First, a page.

Saturday, September 25, 2004

The Story of the Weeping Camel

I went to see “The Story of the Weeping Camel” recently since I had heard so many good things about it. I found it everything it was purported to be. While I hope you, dear reader, will like it too if you go see it, I'm realistic enough to know you may not if your tastes in film run to “Freddie Got Fingered” or films with Adam Sandler in them.

“The Story of the Weeping Camel” is a documentary film made in deepest Mongolia. It portrays the lives of a band of nomadic people living in tents, who eke out a living in the harshest of environments, flat and arid, with frequent howling windstorms which would blow away the tents if their occupants didn’t affix them very firmly to the ground. Central to the people being able to cope with everyday life, is having camels to transport them around and generally to act as beasts of burden. Mongolian camels are, incidentally, with their thick shaggy coats, a different species from their counterparts in the middle-east and elsewhere.

The film shows the camels giving birth and caring for their young (called colts). But there is one camel, a female, who had a particularly difficult time giving birth to its colt. So much so that she wants nothing further to do with it once it emerges into the world. The family responsible for the colt does get it to drink milk from a bottle, but this is an inadequate substitute for the real thing. So the family tries to get it to suck from the teat of its mother who always kicks it away. What to do?

They call in a man who has successfully dealt with situations such as this. He does it by playing a long stringed violin-like instrument which camels respond to. We see him playing it, accompanied by chants from the other tent-dwellers who also pat and caress the mother camel. For some time she looks nonplussed. Then tears begin to well up and fall from her eyes. The music is obviously making her sad, and she is weeping. Then we see the colt being led to its mother who now accepts it and allows it to suck from her teat.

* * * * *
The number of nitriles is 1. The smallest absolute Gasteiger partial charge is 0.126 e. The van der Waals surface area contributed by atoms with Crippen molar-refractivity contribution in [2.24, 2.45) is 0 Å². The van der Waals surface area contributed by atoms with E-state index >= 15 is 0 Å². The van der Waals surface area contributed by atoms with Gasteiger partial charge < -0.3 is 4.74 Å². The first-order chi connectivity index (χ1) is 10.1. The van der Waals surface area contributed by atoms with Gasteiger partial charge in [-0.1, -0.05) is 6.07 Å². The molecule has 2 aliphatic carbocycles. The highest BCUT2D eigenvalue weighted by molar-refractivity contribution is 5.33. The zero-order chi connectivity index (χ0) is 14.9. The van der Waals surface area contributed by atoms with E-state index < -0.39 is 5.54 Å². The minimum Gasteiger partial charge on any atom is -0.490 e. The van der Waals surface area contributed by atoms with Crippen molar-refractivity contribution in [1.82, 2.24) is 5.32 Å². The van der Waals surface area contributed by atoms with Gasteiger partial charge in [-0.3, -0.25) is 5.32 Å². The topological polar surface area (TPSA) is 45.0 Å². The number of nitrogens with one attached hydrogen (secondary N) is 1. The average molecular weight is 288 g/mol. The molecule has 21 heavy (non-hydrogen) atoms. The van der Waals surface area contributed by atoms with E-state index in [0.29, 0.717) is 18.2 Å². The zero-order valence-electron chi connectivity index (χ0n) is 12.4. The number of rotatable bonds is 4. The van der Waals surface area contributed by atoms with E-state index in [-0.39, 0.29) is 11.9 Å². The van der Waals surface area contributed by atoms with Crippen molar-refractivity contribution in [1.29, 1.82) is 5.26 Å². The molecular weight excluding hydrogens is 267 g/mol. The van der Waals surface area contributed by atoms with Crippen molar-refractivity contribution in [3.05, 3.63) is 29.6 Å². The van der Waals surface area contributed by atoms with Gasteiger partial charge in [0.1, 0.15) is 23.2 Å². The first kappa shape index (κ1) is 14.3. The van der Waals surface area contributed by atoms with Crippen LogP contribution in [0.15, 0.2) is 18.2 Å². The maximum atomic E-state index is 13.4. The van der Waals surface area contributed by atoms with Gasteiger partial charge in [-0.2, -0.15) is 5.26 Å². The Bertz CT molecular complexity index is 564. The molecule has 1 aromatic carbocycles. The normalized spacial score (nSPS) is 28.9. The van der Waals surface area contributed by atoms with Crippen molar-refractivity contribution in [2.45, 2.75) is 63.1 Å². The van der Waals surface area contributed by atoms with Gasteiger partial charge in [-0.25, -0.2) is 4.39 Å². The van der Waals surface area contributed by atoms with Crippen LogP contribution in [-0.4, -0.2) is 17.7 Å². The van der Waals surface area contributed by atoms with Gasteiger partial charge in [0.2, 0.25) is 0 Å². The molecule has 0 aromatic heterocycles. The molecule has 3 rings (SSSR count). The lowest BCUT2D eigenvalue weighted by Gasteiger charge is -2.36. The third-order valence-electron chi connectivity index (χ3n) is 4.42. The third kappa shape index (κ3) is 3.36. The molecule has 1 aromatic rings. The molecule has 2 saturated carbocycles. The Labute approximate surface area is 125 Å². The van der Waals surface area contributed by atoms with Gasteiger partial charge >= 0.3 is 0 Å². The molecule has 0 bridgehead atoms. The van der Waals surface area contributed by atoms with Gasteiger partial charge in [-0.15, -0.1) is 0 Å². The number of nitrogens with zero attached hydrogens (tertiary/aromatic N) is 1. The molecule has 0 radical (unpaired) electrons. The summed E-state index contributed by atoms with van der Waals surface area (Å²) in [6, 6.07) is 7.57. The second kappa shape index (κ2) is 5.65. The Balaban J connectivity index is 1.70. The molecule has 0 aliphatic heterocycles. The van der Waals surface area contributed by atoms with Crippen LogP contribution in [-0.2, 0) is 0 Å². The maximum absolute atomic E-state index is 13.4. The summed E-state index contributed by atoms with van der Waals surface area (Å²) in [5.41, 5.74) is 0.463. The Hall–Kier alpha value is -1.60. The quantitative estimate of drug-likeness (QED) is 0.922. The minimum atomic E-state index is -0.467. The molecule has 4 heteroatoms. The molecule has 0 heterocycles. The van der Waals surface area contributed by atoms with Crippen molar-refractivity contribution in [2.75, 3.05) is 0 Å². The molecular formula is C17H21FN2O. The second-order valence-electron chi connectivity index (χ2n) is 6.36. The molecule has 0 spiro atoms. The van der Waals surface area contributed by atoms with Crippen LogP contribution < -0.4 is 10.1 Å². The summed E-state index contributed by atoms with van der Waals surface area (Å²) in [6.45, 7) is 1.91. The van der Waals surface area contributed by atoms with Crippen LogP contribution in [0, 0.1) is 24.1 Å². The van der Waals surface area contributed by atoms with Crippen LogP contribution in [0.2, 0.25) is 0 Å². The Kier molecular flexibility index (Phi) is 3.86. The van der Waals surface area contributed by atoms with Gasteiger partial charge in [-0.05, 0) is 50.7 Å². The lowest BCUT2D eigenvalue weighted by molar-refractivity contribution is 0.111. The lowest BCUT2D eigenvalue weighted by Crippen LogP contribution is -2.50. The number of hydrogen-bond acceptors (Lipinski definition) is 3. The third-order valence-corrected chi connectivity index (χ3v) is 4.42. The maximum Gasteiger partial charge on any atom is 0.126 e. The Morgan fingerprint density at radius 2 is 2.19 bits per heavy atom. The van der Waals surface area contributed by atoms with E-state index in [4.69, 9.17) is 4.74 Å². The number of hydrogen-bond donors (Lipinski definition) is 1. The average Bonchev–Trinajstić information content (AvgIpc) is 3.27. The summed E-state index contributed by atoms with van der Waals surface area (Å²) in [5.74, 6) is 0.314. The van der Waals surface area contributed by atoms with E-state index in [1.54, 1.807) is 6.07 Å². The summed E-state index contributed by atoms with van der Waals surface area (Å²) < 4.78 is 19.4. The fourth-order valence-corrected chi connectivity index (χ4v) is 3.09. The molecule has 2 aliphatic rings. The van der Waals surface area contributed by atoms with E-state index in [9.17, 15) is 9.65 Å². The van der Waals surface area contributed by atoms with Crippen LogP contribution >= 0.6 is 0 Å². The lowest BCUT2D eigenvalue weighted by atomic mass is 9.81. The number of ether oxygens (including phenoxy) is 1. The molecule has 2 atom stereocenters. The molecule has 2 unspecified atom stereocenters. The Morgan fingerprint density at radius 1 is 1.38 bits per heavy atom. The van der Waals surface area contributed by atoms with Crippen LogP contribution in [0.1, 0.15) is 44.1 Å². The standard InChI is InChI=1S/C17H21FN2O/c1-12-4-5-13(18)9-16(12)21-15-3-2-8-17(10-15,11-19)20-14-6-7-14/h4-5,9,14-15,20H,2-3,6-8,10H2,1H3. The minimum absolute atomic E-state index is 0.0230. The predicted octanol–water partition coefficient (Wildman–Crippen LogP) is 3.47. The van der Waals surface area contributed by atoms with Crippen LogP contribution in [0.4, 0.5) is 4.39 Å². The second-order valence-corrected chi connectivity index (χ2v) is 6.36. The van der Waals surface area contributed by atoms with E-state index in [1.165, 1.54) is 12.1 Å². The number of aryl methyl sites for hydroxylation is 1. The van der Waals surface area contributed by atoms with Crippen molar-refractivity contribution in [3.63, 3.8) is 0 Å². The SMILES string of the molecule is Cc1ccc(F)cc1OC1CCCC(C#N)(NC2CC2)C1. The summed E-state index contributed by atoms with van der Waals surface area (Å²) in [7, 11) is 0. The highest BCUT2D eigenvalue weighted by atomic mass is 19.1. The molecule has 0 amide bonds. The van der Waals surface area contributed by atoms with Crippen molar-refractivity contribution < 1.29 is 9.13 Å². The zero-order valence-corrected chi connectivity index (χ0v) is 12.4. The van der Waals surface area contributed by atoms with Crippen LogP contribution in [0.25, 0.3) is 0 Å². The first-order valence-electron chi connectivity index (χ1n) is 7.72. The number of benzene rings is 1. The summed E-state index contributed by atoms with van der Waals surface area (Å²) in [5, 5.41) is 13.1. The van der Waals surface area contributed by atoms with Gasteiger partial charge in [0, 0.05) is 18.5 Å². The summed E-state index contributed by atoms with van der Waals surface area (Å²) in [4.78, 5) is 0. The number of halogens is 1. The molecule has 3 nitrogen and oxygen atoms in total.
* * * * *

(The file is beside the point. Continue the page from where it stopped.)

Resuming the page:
So we see that animals, like camels, do have emotions, can feel sad and remorseful, and can cry – just like humans. The film is worth seeing for this alone.

It is assumed by most who see this film that the tears of the camel are simply a cinematic prestidigitation. But no, this is a documentary and the tears are real. Which makes me wonder why, if animals have feelings just like ours, we slaughter billions of them every year under the most frightful conditions just so we can enjoy those juicy half-pound hamburgers with all the works.

“The Story of the Weeping Camel” also brings to our attention that there are countless millions of people throughout the world, like the Mongolians in the film, who live in primitive conditions far, far removed from ours in the “developed” world with our electricity, indoor plumbing, laptop computers, credit cards, cushy jobs, social security, and the other privileges and comforts we take for granted. However, should terrorists cause our electricity to fail, and our banks, computers, and economies to crash, who will be better equipped to survive? We, or the Mongolian tent dwellers?

I also noted how appealing and happy the Mongolian children appeared to be, and how much they seemed to be loved by their multi-generational families – children far different from so many of their slack-jawed, foul-mouthed, ill-mannered, drug-addled, counterparts in all the suburbs and malls here in North America.